A few leadership talking points from 2019, so far
I sometimes imagine my present self can talk to my past self.
I recently told my past self that in 2019 everyone will have a walkaround telephone like they do on Star Trek — and every phone will have a camera.
What’s the camera for? Good question, I replied to my past self. It’s for taking pictures of your privates.
My past self, from about 1976 or so, was incredulous.
No really, I insisted to my past self. It’s a thing. All kinds of people do this in the 21st century: celebrities, congressmen, captains of industry.
In fact, there was this one Congressman named Weiner and he lost his seat after taking such a picture. Oh, and if you don’t believe that, there’s this guy running the National Enquirer these days named Pecker. Yep, David Pecker, and he got a hold of a compromising photo, and then tried to extort the CEO to whom it belonged.
No, really. It happened just last week. The CEO was a guy named Jeff Bezos who owns a company called Amazon.com, which can deliver anything to your doorstep with a few clicks of your Star Trek, walkaround telephone. Yep.
He is considered one of the smartest businessmen in the world, and certainly one of the richest — and yet he was dumb enough to take one of these pictures, too, because, I guess, it’s 2019.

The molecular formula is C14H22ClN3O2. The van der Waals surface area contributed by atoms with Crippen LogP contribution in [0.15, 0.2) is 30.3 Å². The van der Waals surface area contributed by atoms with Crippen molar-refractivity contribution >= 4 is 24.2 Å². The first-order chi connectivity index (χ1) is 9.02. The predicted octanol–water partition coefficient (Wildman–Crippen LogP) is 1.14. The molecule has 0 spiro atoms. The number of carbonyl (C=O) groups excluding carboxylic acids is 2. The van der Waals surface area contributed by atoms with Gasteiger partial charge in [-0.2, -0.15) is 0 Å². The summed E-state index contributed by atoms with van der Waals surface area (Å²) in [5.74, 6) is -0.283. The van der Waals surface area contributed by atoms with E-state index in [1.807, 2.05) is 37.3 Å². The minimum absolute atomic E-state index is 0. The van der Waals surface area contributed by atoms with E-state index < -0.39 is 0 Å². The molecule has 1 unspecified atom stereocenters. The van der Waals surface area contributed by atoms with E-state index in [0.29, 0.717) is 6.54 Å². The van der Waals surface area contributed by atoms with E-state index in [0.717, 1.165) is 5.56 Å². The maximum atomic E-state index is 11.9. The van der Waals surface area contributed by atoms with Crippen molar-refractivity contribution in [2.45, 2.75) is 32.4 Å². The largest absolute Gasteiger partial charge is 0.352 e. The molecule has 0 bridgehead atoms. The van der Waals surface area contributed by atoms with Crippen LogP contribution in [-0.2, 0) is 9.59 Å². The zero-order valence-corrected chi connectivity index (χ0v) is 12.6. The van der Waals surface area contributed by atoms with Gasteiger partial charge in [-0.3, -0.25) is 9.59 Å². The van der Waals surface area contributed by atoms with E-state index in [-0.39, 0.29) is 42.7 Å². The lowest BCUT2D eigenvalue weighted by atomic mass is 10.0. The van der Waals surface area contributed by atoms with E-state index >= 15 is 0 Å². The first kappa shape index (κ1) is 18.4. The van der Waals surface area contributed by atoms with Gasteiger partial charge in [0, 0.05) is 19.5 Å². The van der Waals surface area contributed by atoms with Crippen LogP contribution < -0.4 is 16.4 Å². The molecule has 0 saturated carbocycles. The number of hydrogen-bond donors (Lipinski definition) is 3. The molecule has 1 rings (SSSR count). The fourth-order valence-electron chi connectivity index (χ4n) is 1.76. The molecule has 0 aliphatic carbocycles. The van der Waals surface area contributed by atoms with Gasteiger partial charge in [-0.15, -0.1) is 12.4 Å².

So then what’d he do?
Instead of a cowardly capitulation to alleged extortion threats, Bezos exposed them. A headline in the
New York Post declared: “Bezos Exposes Pecker.”
No, really. I’m not creative enough to make this up. This is really happening in 2019. And it looks like Bezos did the right thing since he also owns the Washington Post and champions journalistic principles such as telling the truth even if it hurts badly.
There is a lot of other intrigue here, too, including the Saudis and President Trump. Yes, I tell my past self, in 2019 Donald Trump is our president. And for all his alleged follies, at least there are no pictures …
Texas Inc. is all about ideas and advice for business leaders, so here’s a few leadership lessons from this latest corporate spectacle.
1. Don’t take compromising pictures of yourself. This should be obvious, but apparently it isn’t.
2. Always remember that your private behavior can reflect on your leadership. With modern communications technology, it may all get out.
3. If you do get caught with your pants down, get in front of the controversy by breaking the news yourself. Hey, at least Bezos got this part right.
“Bezos Exposes Pecker.” — A headline in the New York Post last week.
The Jan. 28 edition of the National Enquirer featured a story about Amazon founder and CEO Jeff Bezos' divorce. Bezos claims American Media Inc. threatened to publish intimate photos of him.